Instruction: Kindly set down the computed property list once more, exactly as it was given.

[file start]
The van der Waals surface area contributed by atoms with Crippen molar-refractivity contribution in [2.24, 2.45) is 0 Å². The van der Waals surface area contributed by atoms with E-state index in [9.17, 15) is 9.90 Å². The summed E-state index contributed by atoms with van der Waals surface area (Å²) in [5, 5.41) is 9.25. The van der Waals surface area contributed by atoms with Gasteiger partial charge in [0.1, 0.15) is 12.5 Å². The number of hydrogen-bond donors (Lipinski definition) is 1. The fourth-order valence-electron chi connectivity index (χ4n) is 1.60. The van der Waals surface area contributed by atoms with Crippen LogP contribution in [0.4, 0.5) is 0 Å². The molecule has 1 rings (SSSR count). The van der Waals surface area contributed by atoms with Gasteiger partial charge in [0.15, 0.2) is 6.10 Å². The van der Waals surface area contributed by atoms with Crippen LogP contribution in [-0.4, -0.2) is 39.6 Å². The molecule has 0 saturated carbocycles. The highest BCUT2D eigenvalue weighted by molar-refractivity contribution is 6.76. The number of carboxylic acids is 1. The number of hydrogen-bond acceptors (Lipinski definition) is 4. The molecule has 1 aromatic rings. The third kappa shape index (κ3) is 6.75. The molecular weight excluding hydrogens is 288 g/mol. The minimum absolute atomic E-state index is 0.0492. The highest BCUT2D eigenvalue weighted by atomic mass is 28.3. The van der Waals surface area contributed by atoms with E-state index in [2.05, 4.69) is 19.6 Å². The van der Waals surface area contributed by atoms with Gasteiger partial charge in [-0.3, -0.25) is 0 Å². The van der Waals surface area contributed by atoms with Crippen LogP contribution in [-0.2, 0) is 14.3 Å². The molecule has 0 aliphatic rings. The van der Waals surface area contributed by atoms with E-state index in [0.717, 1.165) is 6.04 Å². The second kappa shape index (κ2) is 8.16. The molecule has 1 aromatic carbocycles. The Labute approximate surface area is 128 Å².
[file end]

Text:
The van der Waals surface area contributed by atoms with Crippen molar-refractivity contribution in [2.24, 2.45) is 0 Å². The van der Waals surface area contributed by atoms with E-state index in [9.17, 15) is 9.90 Å². The summed E-state index contributed by atoms with van der Waals surface area (Å²) in [5, 5.41) is 9.25. The van der Waals surface area contributed by atoms with Gasteiger partial charge in [0.1, 0.15) is 12.5 Å². The number of hydrogen-bond donors (Lipinski definition) is 1. The fourth-order valence-electron chi connectivity index (χ4n) is 1.60. The van der Waals surface area contributed by atoms with Crippen LogP contribution in [0.4, 0.5) is 0 Å². The molecule has 1 rings (SSSR count). The van der Waals surface area contributed by atoms with Gasteiger partial charge in [0.15, 0.2) is 6.10 Å². The van der Waals surface area contributed by atoms with Crippen LogP contribution in [-0.4, -0.2) is 39.6 Å². The molecule has 0 saturated carbocycles. The highest BCUT2D eigenvalue weighted by molar-refractivity contribution is 6.76. The number of carboxylic acids is 1. The number of hydrogen-bond acceptors (Lipinski definition) is 4. The molecule has 1 aromatic rings. The third kappa shape index (κ3) is 6.75. The molecular weight excluding hydrogens is 288 g/mol. The minimum absolute atomic E-state index is 0.0492. The highest BCUT2D eigenvalue weighted by atomic mass is 28.3. The van der Waals surface area contributed by atoms with E-state index in [2.05, 4.69) is 19.6 Å². The van der Waals surface area contributed by atoms with Gasteiger partial charge in [-0.3, -0.25) is 0 Å². The van der Waals surface area contributed by atoms with Crippen LogP contribution in [-0.2, 0) is 14.3 Å². The molecule has 0 aliphatic rings. The van der Waals surface area contributed by atoms with E-state index in [0.717, 1.165) is 6.04 Å². The second kappa shape index (κ2) is 8.16. The molecule has 1 aromatic carbocycles. The Labute approximate surface area is 128 Å².